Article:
- The mean of all Eastern bays from the Centroid is 1239.057 km.
- The mean of the (Eastern) bayBell bays from the Centroid is 1223.757 km – only 15 km from the overall mean.
- The mean of the (Eastern) bayCarolina bays from the Centroid is 1238.254 km – only 0.8 km from the overall mean.
- The mean of the (Eastern) baySouth bays from the Centroid is 1255.150 km – only 16 km from the overall mean.
- The mean of the (Eastern) bayShore bays from the Centroid is 1271.285 km – only 32 km from the overall mean.
- The mean of the (Eastern) bayOval bays from the Centroid is 1264.711 km – only 26 km from the overall mean.
- ALL Eastern bays fall within the range of 1050 km to 1450 km.
Now, I was hoping to see something that could be construed loosely as a bell curve, a “normal distribution curve”. What I got was a set of very narrow bell curves – for nearly all of the Eastern USA Carolina bays.
Essentially, something like 98% of all eastern bays are within the very narrow range of 1100 km to 1300 km.
If you look very closely at the chart above, you will see a reddish line between about 650 km and about 900 km. That is the BayWest type, out in the Great Plains – the Western bays. They are all much closer to the Centroid than the Eastern bays. There are very few of these – only 1.355% of the bays that Davias using LIDAR was able to find. Davias has a map that shows why there are not more, consistent with his hypothesis. And that map shows that the Laurentide Ice Sheet extended down to the northern edge of the bayWest bay area. Thus he represents his argument that the other ejecta toward the west landed on the ice sheet and was erased at or before the time when the ice sheet retreated.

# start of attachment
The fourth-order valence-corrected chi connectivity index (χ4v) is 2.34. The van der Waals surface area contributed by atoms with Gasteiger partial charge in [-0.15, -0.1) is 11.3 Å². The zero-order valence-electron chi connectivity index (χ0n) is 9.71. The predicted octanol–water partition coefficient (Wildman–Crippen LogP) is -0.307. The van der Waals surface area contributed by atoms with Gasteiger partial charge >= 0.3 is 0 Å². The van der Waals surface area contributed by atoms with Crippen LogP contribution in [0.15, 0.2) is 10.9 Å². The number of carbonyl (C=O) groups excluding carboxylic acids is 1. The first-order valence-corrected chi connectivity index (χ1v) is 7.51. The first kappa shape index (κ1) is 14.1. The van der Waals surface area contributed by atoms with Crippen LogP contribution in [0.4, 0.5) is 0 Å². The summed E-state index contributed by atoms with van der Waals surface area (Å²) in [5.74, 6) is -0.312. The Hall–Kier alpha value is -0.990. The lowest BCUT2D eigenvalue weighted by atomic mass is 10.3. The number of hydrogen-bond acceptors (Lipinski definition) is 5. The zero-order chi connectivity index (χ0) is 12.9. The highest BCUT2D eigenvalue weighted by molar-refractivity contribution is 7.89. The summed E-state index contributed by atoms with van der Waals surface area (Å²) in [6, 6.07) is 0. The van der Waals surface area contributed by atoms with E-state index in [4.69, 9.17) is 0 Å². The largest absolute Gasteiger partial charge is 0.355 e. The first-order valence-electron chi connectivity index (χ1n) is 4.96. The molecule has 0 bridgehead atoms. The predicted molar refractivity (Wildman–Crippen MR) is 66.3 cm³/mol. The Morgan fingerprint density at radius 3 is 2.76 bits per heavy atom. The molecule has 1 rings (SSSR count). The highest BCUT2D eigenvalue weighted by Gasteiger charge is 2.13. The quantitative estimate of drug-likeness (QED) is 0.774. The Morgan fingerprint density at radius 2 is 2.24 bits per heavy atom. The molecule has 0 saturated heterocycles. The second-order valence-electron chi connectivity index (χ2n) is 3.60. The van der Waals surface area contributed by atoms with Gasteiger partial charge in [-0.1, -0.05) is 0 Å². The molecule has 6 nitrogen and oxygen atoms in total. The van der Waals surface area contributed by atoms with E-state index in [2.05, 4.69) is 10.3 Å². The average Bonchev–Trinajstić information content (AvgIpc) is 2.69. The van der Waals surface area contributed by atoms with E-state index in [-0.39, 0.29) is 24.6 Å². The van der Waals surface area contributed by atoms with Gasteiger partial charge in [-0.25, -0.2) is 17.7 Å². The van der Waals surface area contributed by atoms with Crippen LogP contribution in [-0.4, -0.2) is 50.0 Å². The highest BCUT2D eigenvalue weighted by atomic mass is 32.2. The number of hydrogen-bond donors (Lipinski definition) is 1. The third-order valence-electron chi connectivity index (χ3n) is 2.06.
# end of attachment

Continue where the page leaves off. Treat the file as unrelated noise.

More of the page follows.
(In a somewhat similar way, whatever bays existed in the hillier regions in the eastern USA were erased by much higher erosion rate due to the greater force of water flowing down steeper slopes.)
THE CENTROID LOCATION
The Centroid for the 43,900 bays, based upon a common distance, is at 42.289867°N, 89.405583°W. That does not quite line up on the same latitude with Saginaw Bay, which is at 43.91666°N (and 83.58333°W).
Davias had argued – and I agree with him (especially now) – that if the Carolina bays are secondary impact craters, then the Earth’s normal rotation eastward during the flight of the ejecta materials would present a researcher with a “proxy” impact site, somewhat west of Saginaw Bay. If it hit in Saginaw Bay, then Saginaw Bay would rotate eastward, but the arrangment of the Carolina bays would point to a location west of Saginaw Bay. This would be true no matter which method of finding a Centroid is used – his or the one here.
His centroid is in south central Wisconsin. The method used in this post arrives at a centroid in north central Illinois.
The two are close enough that perhaps with further analysis they can be merged or one can win out. I have no idea which would win out.
ASSUMPTIONS USED AND METHODOLGY
This method assumed initially: